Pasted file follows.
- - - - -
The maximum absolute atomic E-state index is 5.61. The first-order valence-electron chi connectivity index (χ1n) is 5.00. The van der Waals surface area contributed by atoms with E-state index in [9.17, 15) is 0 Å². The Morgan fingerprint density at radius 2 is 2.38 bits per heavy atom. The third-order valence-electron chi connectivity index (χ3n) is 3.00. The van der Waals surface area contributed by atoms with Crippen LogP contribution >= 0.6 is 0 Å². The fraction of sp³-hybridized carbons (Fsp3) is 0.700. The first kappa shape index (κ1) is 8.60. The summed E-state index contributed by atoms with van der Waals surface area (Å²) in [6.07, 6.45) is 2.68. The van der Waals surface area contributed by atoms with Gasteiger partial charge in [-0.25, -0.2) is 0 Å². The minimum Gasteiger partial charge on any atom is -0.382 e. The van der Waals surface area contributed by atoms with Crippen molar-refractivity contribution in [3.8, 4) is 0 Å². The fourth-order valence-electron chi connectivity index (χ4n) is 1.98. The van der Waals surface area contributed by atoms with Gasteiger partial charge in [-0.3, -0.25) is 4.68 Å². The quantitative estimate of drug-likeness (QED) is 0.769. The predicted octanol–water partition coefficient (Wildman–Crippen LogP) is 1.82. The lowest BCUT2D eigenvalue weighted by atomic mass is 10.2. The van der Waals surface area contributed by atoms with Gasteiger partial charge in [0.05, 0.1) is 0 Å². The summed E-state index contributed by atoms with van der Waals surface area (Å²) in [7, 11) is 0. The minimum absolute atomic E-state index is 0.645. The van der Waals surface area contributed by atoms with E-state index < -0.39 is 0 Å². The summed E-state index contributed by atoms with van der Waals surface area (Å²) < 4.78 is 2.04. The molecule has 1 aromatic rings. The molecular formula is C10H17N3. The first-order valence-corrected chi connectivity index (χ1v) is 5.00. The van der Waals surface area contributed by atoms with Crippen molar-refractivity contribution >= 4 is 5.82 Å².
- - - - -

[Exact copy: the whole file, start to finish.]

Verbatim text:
The maximum absolute atomic E-state index is 5.61. The first-order valence-electron chi connectivity index (χ1n) is 5.00. The van der Waals surface area contributed by atoms with E-state index in [9.17, 15) is 0 Å². The Morgan fingerprint density at radius 2 is 2.38 bits per heavy atom. The third-order valence-electron chi connectivity index (χ3n) is 3.00. The van der Waals surface area contributed by atoms with Crippen LogP contribution >= 0.6 is 0 Å². The fraction of sp³-hybridized carbons (Fsp3) is 0.700. The first kappa shape index (κ1) is 8.60. The summed E-state index contributed by atoms with van der Waals surface area (Å²) in [6.07, 6.45) is 2.68. The van der Waals surface area contributed by atoms with Gasteiger partial charge in [-0.25, -0.2) is 0 Å². The minimum Gasteiger partial charge on any atom is -0.382 e. The van der Waals surface area contributed by atoms with Crippen molar-refractivity contribution in [3.8, 4) is 0 Å². The fourth-order valence-electron chi connectivity index (χ4n) is 1.98. The van der Waals surface area contributed by atoms with Gasteiger partial charge in [-0.3, -0.25) is 4.68 Å². The quantitative estimate of drug-likeness (QED) is 0.769. The predicted octanol–water partition coefficient (Wildman–Crippen LogP) is 1.82. The lowest BCUT2D eigenvalue weighted by atomic mass is 10.2. The van der Waals surface area contributed by atoms with Gasteiger partial charge in [0.05, 0.1) is 0 Å². The summed E-state index contributed by atoms with van der Waals surface area (Å²) in [7, 11) is 0. The minimum absolute atomic E-state index is 0.645. The van der Waals surface area contributed by atoms with E-state index < -0.39 is 0 Å². The summed E-state index contributed by atoms with van der Waals surface area (Å²) < 4.78 is 2.04. The molecule has 1 aromatic rings. The molecular formula is C10H17N3. The first-order valence-corrected chi connectivity index (χ1v) is 5.00. The van der Waals surface area contributed by atoms with Crippen molar-refractivity contribution >= 4 is 5.82 Å².